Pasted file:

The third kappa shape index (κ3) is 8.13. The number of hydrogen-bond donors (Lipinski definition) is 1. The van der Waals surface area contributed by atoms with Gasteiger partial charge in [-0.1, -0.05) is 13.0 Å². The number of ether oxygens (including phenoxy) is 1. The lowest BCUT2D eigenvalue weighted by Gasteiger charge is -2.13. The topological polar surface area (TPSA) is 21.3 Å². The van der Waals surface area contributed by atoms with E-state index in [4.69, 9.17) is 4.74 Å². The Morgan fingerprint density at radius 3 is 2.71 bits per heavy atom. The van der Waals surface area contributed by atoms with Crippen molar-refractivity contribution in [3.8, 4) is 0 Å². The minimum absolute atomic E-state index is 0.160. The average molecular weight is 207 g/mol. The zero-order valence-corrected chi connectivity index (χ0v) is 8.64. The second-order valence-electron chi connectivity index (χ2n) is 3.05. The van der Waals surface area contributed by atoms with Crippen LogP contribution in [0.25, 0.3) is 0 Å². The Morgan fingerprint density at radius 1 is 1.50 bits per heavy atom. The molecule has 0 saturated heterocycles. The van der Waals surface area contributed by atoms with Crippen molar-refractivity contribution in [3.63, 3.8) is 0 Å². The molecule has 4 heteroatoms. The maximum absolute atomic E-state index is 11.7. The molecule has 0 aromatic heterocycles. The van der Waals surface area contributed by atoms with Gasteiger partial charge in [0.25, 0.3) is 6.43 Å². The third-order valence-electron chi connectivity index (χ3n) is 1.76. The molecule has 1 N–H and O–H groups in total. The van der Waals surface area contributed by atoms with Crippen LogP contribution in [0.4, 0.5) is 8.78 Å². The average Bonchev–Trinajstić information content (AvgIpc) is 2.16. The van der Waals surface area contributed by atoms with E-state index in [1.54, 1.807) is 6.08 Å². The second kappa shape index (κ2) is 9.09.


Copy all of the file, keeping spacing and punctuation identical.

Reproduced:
The third kappa shape index (κ3) is 8.13. The number of hydrogen-bond donors (Lipinski definition) is 1. The van der Waals surface area contributed by atoms with Gasteiger partial charge in [-0.1, -0.05) is 13.0 Å². The number of ether oxygens (including phenoxy) is 1. The lowest BCUT2D eigenvalue weighted by Gasteiger charge is -2.13. The topological polar surface area (TPSA) is 21.3 Å². The van der Waals surface area contributed by atoms with E-state index in [4.69, 9.17) is 4.74 Å². The Morgan fingerprint density at radius 3 is 2.71 bits per heavy atom. The van der Waals surface area contributed by atoms with Crippen molar-refractivity contribution in [3.8, 4) is 0 Å². The minimum absolute atomic E-state index is 0.160. The average molecular weight is 207 g/mol. The zero-order valence-corrected chi connectivity index (χ0v) is 8.64. The second-order valence-electron chi connectivity index (χ2n) is 3.05. The van der Waals surface area contributed by atoms with Crippen LogP contribution in [0.25, 0.3) is 0 Å². The Morgan fingerprint density at radius 1 is 1.50 bits per heavy atom. The molecule has 0 saturated heterocycles. The van der Waals surface area contributed by atoms with Crippen molar-refractivity contribution in [3.63, 3.8) is 0 Å². The molecule has 4 heteroatoms. The maximum absolute atomic E-state index is 11.7. The molecule has 0 aromatic heterocycles. The van der Waals surface area contributed by atoms with Gasteiger partial charge in [0.25, 0.3) is 6.43 Å². The third-order valence-electron chi connectivity index (χ3n) is 1.76. The molecule has 1 N–H and O–H groups in total. The van der Waals surface area contributed by atoms with Crippen LogP contribution in [0.4, 0.5) is 8.78 Å². The average Bonchev–Trinajstić information content (AvgIpc) is 2.16. The van der Waals surface area contributed by atoms with E-state index in [1.54, 1.807) is 6.08 Å². The second kappa shape index (κ2) is 9.09.